The Somali Media for Environment, Science, Health and Agriculture (SOMESHA) visited the Community Concern Organization (COCO) offices, including the Medical Center Hospital (MCH) in Hamar-jajab district in Mogadishu, to observe the ongoing health services they do.
The COCO is a voluntary, non-governmental, non-political, non-partisan and nonprofit organization operating in Somalia. It promotes peace, education and health development through awareness-raising campaigns and trainings with the collaboration of relevant stakeholders to enhance social status in Somalia. The MCH is continuing to work on a voluntary-based system and actually is sometimes supported by the United Nations Children’s Fund (UNICEF) and others. It is now doing diseases/conditions control and prevention, as well as distributing free medicine through medical assessment.
The Secretary General of SOMESHA, Mr. Daud Abdi Daud, who is a professional science journalist in Somalia, asked how they dealt with malaria and child transience issues. He asked questions related to cases of gender-based violence.
The Project Managers of COCO, Mr. Mohamed Ahmed Ali and Mrs. Farhiya Hussein Hassan, told SOMESHA reporters that MCH is continuing to do community awareness concerning the Gender Based Violence, similar to their HIV-AIDS VCT programmes. They added, as sexual violence affects thousands of people across the country, that COCO acknowledges a responsibility to respond to the medical needs of people in situations of violence, abuse, and deliberate neglect. COCO’s focus is to reach the survivors of sexual and gender-based violence and provide appropriate and timely medical and psychological care.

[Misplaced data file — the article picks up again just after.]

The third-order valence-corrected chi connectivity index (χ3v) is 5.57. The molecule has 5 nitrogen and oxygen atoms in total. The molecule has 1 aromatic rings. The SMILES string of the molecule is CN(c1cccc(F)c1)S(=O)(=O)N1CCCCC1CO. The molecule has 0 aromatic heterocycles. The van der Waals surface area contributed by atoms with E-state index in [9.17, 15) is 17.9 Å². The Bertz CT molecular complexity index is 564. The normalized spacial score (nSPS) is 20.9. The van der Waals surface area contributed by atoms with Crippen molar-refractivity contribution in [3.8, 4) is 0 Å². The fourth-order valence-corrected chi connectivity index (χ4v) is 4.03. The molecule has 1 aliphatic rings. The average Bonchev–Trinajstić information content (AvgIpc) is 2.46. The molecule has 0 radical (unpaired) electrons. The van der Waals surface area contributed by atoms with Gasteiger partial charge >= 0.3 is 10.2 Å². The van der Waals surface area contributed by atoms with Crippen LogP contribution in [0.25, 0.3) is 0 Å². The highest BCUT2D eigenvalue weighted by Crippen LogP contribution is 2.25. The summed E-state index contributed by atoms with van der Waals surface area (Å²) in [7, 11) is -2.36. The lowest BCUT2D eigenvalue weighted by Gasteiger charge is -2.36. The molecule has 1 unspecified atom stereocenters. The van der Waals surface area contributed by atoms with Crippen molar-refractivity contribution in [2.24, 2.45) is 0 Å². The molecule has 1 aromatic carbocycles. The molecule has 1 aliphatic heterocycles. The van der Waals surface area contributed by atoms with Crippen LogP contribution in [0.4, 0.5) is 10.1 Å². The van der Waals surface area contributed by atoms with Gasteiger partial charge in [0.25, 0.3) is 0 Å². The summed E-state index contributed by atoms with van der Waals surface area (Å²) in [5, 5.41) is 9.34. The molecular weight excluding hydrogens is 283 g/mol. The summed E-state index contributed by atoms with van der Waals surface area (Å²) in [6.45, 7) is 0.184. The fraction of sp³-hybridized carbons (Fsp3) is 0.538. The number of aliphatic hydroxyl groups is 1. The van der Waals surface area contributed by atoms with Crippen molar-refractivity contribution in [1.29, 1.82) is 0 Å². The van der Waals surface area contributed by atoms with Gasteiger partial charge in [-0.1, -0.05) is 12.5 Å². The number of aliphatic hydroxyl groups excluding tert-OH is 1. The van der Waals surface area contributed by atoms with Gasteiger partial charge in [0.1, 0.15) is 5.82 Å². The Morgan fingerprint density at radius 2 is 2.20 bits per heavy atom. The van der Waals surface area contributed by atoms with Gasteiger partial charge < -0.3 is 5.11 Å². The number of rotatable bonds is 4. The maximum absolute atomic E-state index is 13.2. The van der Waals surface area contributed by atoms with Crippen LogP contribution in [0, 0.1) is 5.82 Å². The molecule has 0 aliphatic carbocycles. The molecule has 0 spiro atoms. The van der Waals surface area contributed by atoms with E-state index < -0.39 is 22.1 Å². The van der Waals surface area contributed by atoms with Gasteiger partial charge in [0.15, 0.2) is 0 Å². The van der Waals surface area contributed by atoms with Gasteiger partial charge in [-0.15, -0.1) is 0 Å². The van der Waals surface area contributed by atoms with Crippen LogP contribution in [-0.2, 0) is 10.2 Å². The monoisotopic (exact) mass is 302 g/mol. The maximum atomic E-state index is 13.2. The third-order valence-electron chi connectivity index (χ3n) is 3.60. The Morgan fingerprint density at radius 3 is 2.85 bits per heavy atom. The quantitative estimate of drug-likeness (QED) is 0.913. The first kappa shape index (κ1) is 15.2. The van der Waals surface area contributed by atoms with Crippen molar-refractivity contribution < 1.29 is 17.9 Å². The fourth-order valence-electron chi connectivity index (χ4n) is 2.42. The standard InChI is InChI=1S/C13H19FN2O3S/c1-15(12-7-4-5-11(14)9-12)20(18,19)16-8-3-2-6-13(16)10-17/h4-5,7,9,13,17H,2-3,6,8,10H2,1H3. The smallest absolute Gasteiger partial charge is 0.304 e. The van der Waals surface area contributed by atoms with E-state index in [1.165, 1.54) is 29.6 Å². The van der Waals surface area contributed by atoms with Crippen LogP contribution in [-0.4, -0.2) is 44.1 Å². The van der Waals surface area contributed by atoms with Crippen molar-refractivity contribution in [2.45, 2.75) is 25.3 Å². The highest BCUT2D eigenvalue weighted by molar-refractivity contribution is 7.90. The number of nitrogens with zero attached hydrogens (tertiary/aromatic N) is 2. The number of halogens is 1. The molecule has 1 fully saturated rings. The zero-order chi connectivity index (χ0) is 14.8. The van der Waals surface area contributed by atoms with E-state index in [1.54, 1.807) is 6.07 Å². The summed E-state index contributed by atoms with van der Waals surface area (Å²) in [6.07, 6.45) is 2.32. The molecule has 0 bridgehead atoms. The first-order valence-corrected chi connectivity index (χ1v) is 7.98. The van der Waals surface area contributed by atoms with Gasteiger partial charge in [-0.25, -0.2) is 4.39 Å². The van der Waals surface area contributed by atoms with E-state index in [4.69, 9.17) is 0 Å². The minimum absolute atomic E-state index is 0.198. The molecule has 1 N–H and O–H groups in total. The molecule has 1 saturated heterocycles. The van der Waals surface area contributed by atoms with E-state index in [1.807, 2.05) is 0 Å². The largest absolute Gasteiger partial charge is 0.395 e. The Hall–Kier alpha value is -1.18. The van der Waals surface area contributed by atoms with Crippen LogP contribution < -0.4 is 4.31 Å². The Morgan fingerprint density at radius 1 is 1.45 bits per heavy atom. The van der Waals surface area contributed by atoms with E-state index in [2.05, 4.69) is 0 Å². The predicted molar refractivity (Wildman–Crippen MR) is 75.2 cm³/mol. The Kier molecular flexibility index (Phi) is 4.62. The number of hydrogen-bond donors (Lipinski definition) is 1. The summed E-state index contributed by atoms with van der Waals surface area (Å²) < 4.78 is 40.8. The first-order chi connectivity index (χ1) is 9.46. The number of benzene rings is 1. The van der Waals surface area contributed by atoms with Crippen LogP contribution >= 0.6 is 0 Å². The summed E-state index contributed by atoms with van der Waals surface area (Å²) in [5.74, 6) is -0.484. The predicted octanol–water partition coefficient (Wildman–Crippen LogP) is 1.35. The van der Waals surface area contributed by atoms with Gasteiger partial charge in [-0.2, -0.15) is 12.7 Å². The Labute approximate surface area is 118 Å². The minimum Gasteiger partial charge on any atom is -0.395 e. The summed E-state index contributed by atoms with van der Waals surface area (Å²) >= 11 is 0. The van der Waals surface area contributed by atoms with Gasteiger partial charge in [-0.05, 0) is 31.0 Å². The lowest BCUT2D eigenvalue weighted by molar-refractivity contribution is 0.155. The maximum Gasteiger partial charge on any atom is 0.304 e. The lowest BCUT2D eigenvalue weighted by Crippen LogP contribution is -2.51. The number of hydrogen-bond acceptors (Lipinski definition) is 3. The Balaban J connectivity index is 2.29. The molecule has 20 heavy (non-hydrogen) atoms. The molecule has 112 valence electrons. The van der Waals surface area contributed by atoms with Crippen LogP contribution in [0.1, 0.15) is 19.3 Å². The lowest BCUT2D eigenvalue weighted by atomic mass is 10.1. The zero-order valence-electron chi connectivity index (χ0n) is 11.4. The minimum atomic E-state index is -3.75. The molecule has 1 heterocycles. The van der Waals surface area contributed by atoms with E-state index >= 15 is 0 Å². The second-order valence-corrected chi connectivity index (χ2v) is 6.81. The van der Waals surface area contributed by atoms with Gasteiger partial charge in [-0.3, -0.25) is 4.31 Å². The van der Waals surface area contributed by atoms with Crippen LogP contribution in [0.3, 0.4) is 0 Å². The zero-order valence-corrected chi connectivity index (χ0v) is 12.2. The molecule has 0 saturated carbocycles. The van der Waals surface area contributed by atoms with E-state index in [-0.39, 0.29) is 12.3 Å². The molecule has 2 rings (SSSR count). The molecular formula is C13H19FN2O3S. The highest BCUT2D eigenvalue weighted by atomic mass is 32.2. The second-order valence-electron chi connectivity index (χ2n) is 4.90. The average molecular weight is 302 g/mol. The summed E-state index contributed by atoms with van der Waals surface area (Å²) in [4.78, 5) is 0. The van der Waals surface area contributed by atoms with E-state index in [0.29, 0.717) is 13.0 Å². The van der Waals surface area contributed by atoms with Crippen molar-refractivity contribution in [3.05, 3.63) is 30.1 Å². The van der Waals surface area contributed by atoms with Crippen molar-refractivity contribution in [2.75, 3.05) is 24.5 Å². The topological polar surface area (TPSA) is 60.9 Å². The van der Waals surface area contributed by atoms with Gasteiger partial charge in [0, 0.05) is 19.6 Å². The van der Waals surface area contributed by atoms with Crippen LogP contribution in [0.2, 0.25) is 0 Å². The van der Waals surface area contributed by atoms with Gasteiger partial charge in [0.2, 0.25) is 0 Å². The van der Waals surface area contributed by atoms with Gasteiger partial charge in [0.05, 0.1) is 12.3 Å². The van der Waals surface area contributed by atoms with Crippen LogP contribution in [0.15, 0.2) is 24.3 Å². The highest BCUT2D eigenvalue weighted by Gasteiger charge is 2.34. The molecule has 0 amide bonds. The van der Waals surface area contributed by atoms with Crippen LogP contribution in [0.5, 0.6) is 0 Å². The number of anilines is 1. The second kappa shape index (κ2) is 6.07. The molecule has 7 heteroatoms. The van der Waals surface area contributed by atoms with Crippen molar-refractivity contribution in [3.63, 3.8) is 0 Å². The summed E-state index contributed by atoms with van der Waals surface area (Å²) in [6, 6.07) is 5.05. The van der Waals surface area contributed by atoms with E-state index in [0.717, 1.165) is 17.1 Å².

They also told SOMESHA reporters Mr. Mohamed Ahmed Sh. Aden and Daud Abdi Daud that the COCO’s aim is to increase access to quality treatment for survivors of sexual assault, who may develop medical and psychological complications. This includes treatment of physical injuries, prevention of HIV/AIDS, unwanted pregnancy, sexually transmitted infections and counselling for severe psychological problems. The COCO team, at the same time, is also raising awareness on the importance of provision of timely medical and psychosocial care in the community through health education and outreach activities.
All services are offered in a friendly, confidential and unbiased manner and will be provided free of cost. A team of doctors, nurses and counsellors are available around the clock.
The medical staff of the Community Concern Organization (COCO) are now looking for the Post Exposure Preventive (PEP-kit) Treatment, in which is an emergency medical response for individuals exposed to the HIV virus. PEP Treatment consists of medication, laboratory tests and counselling. PEP Treatment is must be initiated within hours of possible HIV exposure and must continue for a period of approximately four weeks.